Silver & Gold went through a number of incarnations before it was finally released in the spring of 2000. The endless delays raised hopes for the album, as did superstition -- dedicated Neil Young fans believed he was creatively reborn at the end of each decade. Everybody Knows This Is Nowhere, Rust Never Sleeps, and Freedom added credence to this theory, but those records were knocked out quickly, appearing a year after their predecessors. In contrast, Silver & Gold appeared four years after Broken Arrow. During those four years, all sorts of projects were in the works for Young, including a 1999 reunion with Crosby, Stills & Nash. His three songs on their comeback Looking Forward were pleasant acoustic numbers that often seemed a little slight. It was easy to assume that Young was saving the real treasures for his solo record, but Silver & Gold doesn't confirm that theory. Instead, it's a continuation of his Looking Forward contributions, performed with the warm, amiable ramble of Harvest Moon. A pleasant sound, to be sure, but not exactly what Young followers were expecting. They also may be a little dismayed to realize that two of its best songs, "Silver & Gold" and "Razor Love," date from 1982 and 1987, respectively, suggesting that Neil may not be at the top of his game. Still, there are no truly bad songs here, although the light-hearted, light-headed reminiscence "Buffalo Springfield Again" treads close to the borderline. It's a low-key, charming, comfortable record, which is hardly a bad thing at all -- it just doesn't quite live up to the abnormally high expectations. Fortunately, those expectations fade upon repeated plays, and Silver & Gold reveals itself as a nice Neil Young record. Nothing particularly special, but nice all the same.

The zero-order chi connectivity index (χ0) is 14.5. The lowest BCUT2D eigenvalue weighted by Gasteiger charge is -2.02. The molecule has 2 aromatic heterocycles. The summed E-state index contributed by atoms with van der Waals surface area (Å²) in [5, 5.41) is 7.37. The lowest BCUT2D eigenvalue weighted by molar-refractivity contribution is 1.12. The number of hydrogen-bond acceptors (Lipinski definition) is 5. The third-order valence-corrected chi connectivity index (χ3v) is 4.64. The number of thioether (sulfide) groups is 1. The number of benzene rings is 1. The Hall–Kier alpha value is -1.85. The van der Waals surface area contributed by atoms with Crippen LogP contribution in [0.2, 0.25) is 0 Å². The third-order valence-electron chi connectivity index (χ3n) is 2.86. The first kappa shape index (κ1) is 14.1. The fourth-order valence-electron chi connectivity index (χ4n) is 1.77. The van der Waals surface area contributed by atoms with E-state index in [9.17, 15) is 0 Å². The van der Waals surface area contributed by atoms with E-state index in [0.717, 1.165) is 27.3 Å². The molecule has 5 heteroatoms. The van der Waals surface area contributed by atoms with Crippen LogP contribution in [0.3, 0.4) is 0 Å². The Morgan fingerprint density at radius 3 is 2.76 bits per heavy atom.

AllMusic Review by Stephen Thomas Erlewine